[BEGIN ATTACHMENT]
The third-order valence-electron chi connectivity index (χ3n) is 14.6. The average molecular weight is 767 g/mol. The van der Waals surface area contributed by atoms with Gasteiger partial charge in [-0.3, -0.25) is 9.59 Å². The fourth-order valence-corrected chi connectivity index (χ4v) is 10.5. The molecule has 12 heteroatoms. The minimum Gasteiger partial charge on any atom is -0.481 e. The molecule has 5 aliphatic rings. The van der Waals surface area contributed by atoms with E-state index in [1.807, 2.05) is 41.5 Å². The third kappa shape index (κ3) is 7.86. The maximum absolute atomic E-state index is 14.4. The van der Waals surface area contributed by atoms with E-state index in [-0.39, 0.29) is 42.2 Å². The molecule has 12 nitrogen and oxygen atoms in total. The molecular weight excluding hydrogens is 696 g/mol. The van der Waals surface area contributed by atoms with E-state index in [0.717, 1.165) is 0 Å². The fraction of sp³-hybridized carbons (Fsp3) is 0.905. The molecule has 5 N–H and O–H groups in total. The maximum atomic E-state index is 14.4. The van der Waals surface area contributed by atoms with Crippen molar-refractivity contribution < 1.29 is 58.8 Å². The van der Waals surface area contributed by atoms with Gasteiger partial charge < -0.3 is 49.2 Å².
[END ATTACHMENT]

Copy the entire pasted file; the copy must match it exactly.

The third-order valence-electron chi connectivity index (χ3n) is 14.6. The average molecular weight is 767 g/mol. The van der Waals surface area contributed by atoms with Gasteiger partial charge in [-0.3, -0.25) is 9.59 Å². The fourth-order valence-corrected chi connectivity index (χ4v) is 10.5. The molecule has 12 heteroatoms. The minimum Gasteiger partial charge on any atom is -0.481 e. The molecule has 5 aliphatic rings. The van der Waals surface area contributed by atoms with E-state index in [1.807, 2.05) is 41.5 Å². The third kappa shape index (κ3) is 7.86. The maximum absolute atomic E-state index is 14.4. The van der Waals surface area contributed by atoms with E-state index in [-0.39, 0.29) is 42.2 Å². The molecule has 12 nitrogen and oxygen atoms in total. The molecular weight excluding hydrogens is 696 g/mol. The van der Waals surface area contributed by atoms with E-state index in [0.717, 1.165) is 0 Å². The fraction of sp³-hybridized carbons (Fsp3) is 0.905. The molecule has 5 N–H and O–H groups in total. The maximum atomic E-state index is 14.4. The van der Waals surface area contributed by atoms with Crippen molar-refractivity contribution < 1.29 is 58.8 Å². The van der Waals surface area contributed by atoms with Gasteiger partial charge < -0.3 is 49.2 Å².